The dynamic nature of air quality chemistry and transport makes it difficult to identify the mixture of air pollutants for a region. In this study of air quality in the Houston metropolitan area we apply dynamic principal component analysis (DPCA) to a normalized multivariate time series of daily concentration measurements of five pollutants (O3, CO, NO2, SO2, PM2.5) from January 1, 2009 through December 31, 2011 for each of the 24 hours in a day. The resulting dynamic components are examined by hour across days for the 3 year period. Diurnal and seasonal patterns are revealed underlining times when DPCA performs best and two principal components (PCs) explain most variability in the multivariate series. DPCA is shown to be superior to static principal component analysis (PCA) in discovery of linear relations among transformed pollutant measurements. DPCA captures the time-dependent correlation structure of the underlying pollutants recorded at up to 34 monitoring sites in the region. In winter mornings the first principal component (PC1) (mainly CO and NO2) explains up to 70% of variability. Augmenting with the second principal component (PC2) (mainly driven by SO2) the explained variability rises to 90%. In the afternoon, O3 gains prominence in the second principal component. The seasonal profile of PCs' contribution to variance loses its distinction in the afternoon, yet cumulatively PC1 and PC2 still explain up to 65% of variability in ambient air data. DPCA provides a strategy for identifying the changing air quality profile for the region studied.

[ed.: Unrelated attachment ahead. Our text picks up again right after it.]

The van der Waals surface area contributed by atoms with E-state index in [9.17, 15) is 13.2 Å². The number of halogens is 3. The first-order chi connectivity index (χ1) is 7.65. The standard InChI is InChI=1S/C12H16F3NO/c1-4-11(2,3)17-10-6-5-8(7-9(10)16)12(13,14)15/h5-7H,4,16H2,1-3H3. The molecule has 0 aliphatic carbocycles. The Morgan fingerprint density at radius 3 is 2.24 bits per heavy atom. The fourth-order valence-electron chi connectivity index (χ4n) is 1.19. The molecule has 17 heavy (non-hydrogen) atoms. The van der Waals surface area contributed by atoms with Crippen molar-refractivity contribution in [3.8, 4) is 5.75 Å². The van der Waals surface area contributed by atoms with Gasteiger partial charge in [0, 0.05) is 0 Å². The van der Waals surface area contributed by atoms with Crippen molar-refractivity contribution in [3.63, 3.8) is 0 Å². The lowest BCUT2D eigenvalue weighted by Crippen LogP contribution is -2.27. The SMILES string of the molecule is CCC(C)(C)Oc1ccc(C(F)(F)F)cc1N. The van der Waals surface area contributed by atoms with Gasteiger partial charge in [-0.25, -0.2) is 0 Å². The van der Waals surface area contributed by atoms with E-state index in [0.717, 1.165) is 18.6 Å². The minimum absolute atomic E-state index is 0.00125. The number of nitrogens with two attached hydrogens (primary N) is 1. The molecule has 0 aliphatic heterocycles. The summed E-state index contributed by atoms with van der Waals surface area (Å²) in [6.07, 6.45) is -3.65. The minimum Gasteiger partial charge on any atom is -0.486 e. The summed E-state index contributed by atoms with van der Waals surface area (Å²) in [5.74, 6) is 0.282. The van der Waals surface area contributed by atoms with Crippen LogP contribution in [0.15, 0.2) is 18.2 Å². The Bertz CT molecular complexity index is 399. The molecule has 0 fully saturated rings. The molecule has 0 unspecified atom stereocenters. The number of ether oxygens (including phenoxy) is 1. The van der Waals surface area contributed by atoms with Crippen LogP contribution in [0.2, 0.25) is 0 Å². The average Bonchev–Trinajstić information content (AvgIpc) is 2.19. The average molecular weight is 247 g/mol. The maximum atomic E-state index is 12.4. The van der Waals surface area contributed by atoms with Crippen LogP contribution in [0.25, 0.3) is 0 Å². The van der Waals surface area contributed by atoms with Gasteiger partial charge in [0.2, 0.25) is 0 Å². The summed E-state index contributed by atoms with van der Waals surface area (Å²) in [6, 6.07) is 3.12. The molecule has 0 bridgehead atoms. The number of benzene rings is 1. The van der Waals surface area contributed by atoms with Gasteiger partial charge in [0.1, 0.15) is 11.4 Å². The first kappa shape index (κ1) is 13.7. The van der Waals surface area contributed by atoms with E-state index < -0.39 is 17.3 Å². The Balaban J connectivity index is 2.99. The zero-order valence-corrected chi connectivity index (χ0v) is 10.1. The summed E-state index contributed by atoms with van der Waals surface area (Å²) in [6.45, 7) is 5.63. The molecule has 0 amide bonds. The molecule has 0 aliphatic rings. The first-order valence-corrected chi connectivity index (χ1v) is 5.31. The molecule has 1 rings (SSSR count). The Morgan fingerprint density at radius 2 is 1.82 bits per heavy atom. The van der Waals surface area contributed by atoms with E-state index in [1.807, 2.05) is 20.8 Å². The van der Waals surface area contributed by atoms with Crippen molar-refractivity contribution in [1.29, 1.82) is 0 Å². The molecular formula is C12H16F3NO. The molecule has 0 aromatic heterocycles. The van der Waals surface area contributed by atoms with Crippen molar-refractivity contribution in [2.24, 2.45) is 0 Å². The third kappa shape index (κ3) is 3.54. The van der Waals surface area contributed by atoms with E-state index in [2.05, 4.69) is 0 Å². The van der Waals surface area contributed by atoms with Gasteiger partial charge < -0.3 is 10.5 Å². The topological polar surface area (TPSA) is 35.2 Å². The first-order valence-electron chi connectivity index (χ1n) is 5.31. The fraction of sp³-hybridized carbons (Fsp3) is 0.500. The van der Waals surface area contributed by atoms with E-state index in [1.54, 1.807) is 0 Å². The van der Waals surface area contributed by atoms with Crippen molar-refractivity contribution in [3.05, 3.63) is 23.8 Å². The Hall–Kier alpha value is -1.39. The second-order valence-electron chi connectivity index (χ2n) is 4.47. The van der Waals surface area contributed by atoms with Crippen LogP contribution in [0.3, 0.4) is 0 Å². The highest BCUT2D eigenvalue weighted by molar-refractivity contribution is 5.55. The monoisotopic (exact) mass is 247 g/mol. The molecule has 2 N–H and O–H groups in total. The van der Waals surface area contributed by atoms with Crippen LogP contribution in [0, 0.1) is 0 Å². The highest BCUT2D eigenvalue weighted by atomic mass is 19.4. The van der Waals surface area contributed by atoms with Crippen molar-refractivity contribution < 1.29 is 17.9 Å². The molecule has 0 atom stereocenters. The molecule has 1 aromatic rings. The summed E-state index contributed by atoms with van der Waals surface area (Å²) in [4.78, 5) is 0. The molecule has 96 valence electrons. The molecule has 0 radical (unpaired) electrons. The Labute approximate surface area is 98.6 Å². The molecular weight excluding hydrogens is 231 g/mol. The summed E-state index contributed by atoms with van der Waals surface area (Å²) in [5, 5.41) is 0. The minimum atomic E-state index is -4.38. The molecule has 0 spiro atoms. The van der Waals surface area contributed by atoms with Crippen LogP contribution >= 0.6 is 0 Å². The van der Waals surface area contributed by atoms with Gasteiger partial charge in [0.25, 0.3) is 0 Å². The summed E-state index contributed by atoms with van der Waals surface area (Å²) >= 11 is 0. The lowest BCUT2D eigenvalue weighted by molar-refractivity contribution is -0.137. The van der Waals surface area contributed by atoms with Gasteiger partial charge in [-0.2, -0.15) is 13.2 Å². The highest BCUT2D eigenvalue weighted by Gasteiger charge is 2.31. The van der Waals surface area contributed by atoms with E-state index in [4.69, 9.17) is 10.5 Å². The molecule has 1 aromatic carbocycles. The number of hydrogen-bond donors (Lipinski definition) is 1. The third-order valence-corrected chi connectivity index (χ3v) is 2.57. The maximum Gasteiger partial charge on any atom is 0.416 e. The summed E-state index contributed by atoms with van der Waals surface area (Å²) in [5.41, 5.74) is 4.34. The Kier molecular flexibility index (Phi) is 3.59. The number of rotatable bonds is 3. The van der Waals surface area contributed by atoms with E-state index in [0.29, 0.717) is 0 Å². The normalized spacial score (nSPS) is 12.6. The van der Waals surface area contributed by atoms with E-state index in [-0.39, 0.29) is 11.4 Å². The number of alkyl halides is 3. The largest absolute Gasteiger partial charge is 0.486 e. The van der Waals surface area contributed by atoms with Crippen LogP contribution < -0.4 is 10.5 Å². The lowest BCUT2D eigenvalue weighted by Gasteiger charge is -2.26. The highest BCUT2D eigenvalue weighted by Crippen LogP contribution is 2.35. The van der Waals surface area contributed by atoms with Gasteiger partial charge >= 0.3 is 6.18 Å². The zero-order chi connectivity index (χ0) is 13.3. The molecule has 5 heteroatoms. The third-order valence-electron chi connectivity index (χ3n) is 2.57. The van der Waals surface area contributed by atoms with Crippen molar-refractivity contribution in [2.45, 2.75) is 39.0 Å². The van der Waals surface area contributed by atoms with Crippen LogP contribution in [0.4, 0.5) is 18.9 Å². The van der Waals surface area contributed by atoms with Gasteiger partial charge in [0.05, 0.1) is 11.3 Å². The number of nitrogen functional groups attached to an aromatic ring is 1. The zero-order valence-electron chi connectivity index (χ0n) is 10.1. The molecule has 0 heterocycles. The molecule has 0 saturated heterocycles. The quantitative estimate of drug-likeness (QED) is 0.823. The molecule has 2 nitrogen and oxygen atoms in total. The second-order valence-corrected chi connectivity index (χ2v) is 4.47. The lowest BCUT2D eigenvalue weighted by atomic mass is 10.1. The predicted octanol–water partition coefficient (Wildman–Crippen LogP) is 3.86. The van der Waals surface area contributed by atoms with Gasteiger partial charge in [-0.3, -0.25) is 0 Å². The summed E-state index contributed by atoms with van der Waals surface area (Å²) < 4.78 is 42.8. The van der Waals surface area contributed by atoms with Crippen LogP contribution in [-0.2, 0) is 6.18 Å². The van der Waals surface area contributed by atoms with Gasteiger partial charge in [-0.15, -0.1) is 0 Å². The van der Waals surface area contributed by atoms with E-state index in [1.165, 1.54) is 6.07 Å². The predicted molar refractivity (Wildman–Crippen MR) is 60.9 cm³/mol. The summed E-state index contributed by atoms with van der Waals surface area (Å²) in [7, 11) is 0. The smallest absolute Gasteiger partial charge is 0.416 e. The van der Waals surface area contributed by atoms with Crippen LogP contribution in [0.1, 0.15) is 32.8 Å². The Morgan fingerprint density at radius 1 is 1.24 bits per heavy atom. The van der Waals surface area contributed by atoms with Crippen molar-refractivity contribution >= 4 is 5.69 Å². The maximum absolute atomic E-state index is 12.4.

Continuous medical time series data such as ECG is one of the most complex time series due to its dynamic and high dimensional characteristics. In addition, due to its sensitive nature, privacy concerns and legal restrictions, it is often even complex to use actual data for different medical research. As a result, generating continuous medical time series is a very critical research area. Several research works already showed that the ability of generative adversarial networks (GANs) in the case of continuous medical time series generation is promising. Most medical data generation works, such as ECG synthesis, are mainly driven by the GAN model and its variation. On the other hand, Some recent work on Neural Ordinary Differential Equation (Neural ODE) demonstrates its strength against informative missingness, high dimension as well as dynamic nature of continuous time series. Instead of considering continuous-time series as a discrete-time sequence, Neural ODE can train continuous time series in real-time continuously. In this work, we used Neural ODE based model to generate synthetic sine waves and synthetic ECG. We introduced a new technique to design the generative adversarial network with Neural ODE based Generator and Discriminator. We developed three new models to synthesise continuous medical data. Different evaluation metrics are then used to quantitatively assess the quality of generated synthetic data for real-world applications and data analysis. Another goal of this work is to combine the strength of GAN and Neural ODE to generate synthetic continuous medical time series data such as ECG. We also evaluated both the GAN model and the Neural ODE model to understand the comparative efficiency of models from the GAN and Neural ODE family in medical data synthesis.